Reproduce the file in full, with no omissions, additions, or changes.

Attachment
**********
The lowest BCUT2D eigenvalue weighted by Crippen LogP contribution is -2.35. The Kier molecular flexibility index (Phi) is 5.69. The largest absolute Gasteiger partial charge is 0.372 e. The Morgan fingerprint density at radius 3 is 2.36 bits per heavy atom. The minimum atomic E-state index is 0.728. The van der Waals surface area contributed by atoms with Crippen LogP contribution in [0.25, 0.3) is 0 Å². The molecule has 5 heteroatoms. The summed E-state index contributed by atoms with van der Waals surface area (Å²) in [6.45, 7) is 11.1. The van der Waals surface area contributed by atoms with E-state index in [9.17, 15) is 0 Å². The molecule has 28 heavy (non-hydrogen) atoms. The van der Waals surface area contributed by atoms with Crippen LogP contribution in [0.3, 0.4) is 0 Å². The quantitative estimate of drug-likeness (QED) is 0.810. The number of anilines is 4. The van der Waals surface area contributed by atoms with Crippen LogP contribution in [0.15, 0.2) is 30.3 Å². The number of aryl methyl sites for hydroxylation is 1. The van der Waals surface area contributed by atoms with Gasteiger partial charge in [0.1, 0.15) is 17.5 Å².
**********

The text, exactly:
The lowest BCUT2D eigenvalue weighted by Crippen LogP contribution is -2.35. The Kier molecular flexibility index (Phi) is 5.69. The largest absolute Gasteiger partial charge is 0.372 e. The Morgan fingerprint density at radius 3 is 2.36 bits per heavy atom. The minimum atomic E-state index is 0.728. The van der Waals surface area contributed by atoms with Crippen LogP contribution in [0.25, 0.3) is 0 Å². The molecule has 5 heteroatoms. The summed E-state index contributed by atoms with van der Waals surface area (Å²) in [6.45, 7) is 11.1. The van der Waals surface area contributed by atoms with E-state index in [9.17, 15) is 0 Å². The molecule has 28 heavy (non-hydrogen) atoms. The van der Waals surface area contributed by atoms with Crippen LogP contribution in [0.3, 0.4) is 0 Å². The quantitative estimate of drug-likeness (QED) is 0.810. The number of anilines is 4. The van der Waals surface area contributed by atoms with Crippen LogP contribution in [0.15, 0.2) is 30.3 Å². The number of aryl methyl sites for hydroxylation is 1. The van der Waals surface area contributed by atoms with Gasteiger partial charge in [0.1, 0.15) is 17.5 Å².